Primary Metabolites vs Secondary Metabolites

Metabolites are the microbial products, which are the low molecular weight compound, necessary for the cell’s or body metabolism processes. These products are categorized as primary and secondary metabolites. The microorganisms possess a tremendous capacity to synthesize different products that are also commercially used.

The metabolites which are essentially required for the growth and maintenance of the cellular function are called primary metabolites. In contrast, the metabolites which are not needed for the growth and maintenance of the cellular functions and are produced as the products of the central metabolism are called secondary metabolites.

Comparison Table

Basis for ComparisonPrimary MetabolitesSecondary Metabolites
DefinitionA primary metabolite is a type of metabolite that is directly involved in normal growth, development, and reproduction.A secondary metabolite is the organic compound produced by the bacteria, fungi, or plant and is not directly involved in the normal growth, development, or reproduction.
PhaseGrowth phaseStationary phase
Another nameTropophaseIdiophase
Quantity of productionLarge amountSmall amount
Extraction processEasyDifficult
OccurrenceSame in every speciesVaries in different species
ExamplesCarbohydrates, proteins, lipids and vitaminsSteroids, essential oils, phenolics, alkaloids

What are Primary Metabolites?

Primary metabolites are the compounds produced during the exponential growth phase. The process is called tropopause or primary metabolism. This process of growth is started when all the required nutrients are present in the medium for an organism to grow. Primary metabolites are used by the cell as the building blocks of the essential macromolecules. So, the importance of the primary metabolism is in the cell’s growth, reproduction, and development. In this phase, the cell has a minimum concentration of all the molecules.

Primary-Metabolites vs Secondary-Metabolites

Types of Primary Metabolites

The primary metabolites are divided into two categories; primary essential metabolites and primary metabolic end products.

Primary Essential Metabolites: These are the important primary metabolites required to sustain the process of cell growth. Hence, these are produced in sufficient quantity. Amino acids, vitamins, nucleosides are examples of essential metabolites.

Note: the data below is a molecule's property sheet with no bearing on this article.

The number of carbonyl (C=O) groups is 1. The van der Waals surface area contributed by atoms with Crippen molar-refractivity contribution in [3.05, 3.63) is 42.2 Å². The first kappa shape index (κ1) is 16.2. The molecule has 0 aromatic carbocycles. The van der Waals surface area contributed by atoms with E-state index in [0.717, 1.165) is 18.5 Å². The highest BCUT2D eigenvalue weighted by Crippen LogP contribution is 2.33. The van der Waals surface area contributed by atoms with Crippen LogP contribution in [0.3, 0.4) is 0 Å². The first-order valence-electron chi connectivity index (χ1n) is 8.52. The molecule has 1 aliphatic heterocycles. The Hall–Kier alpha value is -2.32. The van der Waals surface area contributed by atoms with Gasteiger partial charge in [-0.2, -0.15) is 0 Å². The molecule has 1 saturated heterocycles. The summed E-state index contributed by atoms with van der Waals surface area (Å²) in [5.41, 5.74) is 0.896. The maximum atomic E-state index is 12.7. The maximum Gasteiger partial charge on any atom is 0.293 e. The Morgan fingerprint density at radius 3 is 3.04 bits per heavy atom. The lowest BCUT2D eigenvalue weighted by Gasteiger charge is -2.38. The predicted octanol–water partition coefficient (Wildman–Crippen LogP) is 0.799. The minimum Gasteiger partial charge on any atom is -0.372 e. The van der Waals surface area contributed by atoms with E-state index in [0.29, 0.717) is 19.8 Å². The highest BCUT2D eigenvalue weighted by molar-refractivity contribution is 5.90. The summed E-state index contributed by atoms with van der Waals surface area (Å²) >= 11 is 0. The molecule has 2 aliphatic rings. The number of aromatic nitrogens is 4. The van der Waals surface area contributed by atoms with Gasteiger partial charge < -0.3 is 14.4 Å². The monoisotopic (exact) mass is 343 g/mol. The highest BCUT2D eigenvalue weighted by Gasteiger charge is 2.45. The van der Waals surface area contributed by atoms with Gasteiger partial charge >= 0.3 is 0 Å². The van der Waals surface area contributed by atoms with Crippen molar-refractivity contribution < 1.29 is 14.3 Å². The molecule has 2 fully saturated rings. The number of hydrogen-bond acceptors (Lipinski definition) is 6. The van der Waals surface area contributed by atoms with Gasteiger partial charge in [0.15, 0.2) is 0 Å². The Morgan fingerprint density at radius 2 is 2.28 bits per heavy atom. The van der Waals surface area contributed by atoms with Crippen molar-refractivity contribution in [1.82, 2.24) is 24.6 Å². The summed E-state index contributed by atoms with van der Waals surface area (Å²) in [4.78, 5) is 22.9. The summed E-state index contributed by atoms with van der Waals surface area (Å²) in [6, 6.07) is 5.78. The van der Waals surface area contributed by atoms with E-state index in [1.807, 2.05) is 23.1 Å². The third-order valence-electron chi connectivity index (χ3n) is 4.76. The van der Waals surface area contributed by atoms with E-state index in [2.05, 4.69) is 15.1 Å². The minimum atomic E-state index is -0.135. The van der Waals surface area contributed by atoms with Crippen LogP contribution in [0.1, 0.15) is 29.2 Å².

Primary Metabolic End Products: These types of primary metabolites are the end products of primary metabolism. Ethanol, acetone, lactic acid and butanol are the normal end products of the fermentation process of primary metabolism. These products have industrial importance. For instance, carbon dioxide is the metabolic end product of the Saccharomyces cerevisiae. Carbon dioxide is important in the baking industry for the leavening of the dough.

Importance

The human body requires excessive production of the primary metabolites. Primary metabolites are also useful in the large scale purposes in industry. Enzymes are which are primary metabolites that have many uses in food production, textile finishing and other industries. Ethanol, lactic acid and a few amino acids are examples of primary metabolites.

In industrial microbiology, ethanol is one of the most common primary metabolites which is used for large-scale production. Ethanol is used for fermentation, which produces products such as beer and wine. Amino acids (L-glutamate, L-lysine_, which are used as supplements, are isolated through mass production of a specific bacterial species, Corynebacteria glutamicum. Citric acid is also an example of primary metabolites. It is produced by Aspergillus niger and is used widely in food production. It is also used in the pharmaceutical and cosmetic industries as well.

What are Secondary Metabolites?